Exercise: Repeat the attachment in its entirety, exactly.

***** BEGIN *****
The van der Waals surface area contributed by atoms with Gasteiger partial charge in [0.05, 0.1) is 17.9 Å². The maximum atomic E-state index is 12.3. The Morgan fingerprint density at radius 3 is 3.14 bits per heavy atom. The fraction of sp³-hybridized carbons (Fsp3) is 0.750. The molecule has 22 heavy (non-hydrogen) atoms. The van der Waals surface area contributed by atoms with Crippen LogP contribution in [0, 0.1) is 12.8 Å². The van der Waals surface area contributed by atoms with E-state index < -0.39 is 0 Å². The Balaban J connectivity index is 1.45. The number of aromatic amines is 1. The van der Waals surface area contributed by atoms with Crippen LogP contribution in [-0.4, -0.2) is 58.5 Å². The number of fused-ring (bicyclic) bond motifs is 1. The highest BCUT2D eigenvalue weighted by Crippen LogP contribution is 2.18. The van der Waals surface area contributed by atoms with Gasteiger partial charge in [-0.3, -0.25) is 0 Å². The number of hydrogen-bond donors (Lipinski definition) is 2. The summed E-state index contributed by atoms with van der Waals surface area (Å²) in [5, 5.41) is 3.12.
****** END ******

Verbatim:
The van der Waals surface area contributed by atoms with Gasteiger partial charge in [0.05, 0.1) is 17.9 Å². The maximum atomic E-state index is 12.3. The Morgan fingerprint density at radius 3 is 3.14 bits per heavy atom. The fraction of sp³-hybridized carbons (Fsp3) is 0.750. The molecule has 22 heavy (non-hydrogen) atoms. The van der Waals surface area contributed by atoms with Crippen LogP contribution in [0, 0.1) is 12.8 Å². The van der Waals surface area contributed by atoms with E-state index < -0.39 is 0 Å². The Balaban J connectivity index is 1.45. The number of aromatic amines is 1. The van der Waals surface area contributed by atoms with Crippen LogP contribution in [-0.4, -0.2) is 58.5 Å². The number of fused-ring (bicyclic) bond motifs is 1. The highest BCUT2D eigenvalue weighted by Crippen LogP contribution is 2.18. The van der Waals surface area contributed by atoms with Gasteiger partial charge in [-0.3, -0.25) is 0 Å². The number of hydrogen-bond donors (Lipinski definition) is 2. The summed E-state index contributed by atoms with van der Waals surface area (Å²) in [5, 5.41) is 3.12.